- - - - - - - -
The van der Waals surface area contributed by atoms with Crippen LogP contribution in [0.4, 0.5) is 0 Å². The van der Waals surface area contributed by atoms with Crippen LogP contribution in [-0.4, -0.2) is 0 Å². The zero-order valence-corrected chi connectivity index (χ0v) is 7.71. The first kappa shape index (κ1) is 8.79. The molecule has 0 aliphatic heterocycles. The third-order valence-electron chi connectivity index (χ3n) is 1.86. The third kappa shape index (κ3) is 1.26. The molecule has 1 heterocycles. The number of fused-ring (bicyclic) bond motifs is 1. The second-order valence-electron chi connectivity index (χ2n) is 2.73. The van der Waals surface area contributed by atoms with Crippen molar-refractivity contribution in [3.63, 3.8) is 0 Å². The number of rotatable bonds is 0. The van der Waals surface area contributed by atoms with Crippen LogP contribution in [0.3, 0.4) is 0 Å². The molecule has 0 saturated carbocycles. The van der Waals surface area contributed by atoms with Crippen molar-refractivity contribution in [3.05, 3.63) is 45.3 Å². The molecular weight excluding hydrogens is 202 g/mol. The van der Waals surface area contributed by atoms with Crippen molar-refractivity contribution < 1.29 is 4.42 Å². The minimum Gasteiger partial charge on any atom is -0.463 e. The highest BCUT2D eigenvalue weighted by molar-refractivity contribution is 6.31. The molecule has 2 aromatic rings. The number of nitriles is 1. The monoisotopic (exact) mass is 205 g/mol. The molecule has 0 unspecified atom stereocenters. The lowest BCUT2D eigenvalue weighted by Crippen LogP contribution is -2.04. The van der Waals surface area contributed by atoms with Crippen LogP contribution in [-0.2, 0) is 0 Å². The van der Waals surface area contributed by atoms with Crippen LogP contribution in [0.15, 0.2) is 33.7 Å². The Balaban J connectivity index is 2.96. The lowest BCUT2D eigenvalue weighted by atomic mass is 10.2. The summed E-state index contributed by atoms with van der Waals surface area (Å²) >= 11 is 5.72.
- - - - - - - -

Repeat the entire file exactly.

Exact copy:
The van der Waals surface area contributed by atoms with Crippen LogP contribution in [0.4, 0.5) is 0 Å². The van der Waals surface area contributed by atoms with Crippen LogP contribution in [-0.4, -0.2) is 0 Å². The zero-order valence-corrected chi connectivity index (χ0v) is 7.71. The first kappa shape index (κ1) is 8.79. The molecule has 0 aliphatic heterocycles. The third-order valence-electron chi connectivity index (χ3n) is 1.86. The third kappa shape index (κ3) is 1.26. The molecule has 1 heterocycles. The number of fused-ring (bicyclic) bond motifs is 1. The second-order valence-electron chi connectivity index (χ2n) is 2.73. The van der Waals surface area contributed by atoms with Crippen molar-refractivity contribution in [3.63, 3.8) is 0 Å². The number of rotatable bonds is 0. The van der Waals surface area contributed by atoms with Crippen LogP contribution in [0.3, 0.4) is 0 Å². The molecule has 0 saturated carbocycles. The van der Waals surface area contributed by atoms with Crippen molar-refractivity contribution in [3.05, 3.63) is 45.3 Å². The molecular weight excluding hydrogens is 202 g/mol. The van der Waals surface area contributed by atoms with Crippen molar-refractivity contribution < 1.29 is 4.42 Å². The minimum Gasteiger partial charge on any atom is -0.463 e. The highest BCUT2D eigenvalue weighted by molar-refractivity contribution is 6.31. The molecule has 2 aromatic rings. The number of nitriles is 1. The monoisotopic (exact) mass is 205 g/mol. The molecule has 0 unspecified atom stereocenters. The lowest BCUT2D eigenvalue weighted by Crippen LogP contribution is -2.04. The van der Waals surface area contributed by atoms with Crippen LogP contribution in [-0.2, 0) is 0 Å². The van der Waals surface area contributed by atoms with Crippen LogP contribution in [0.15, 0.2) is 33.7 Å². The Balaban J connectivity index is 2.96. The lowest BCUT2D eigenvalue weighted by atomic mass is 10.2. The summed E-state index contributed by atoms with van der Waals surface area (Å²) >= 11 is 5.72.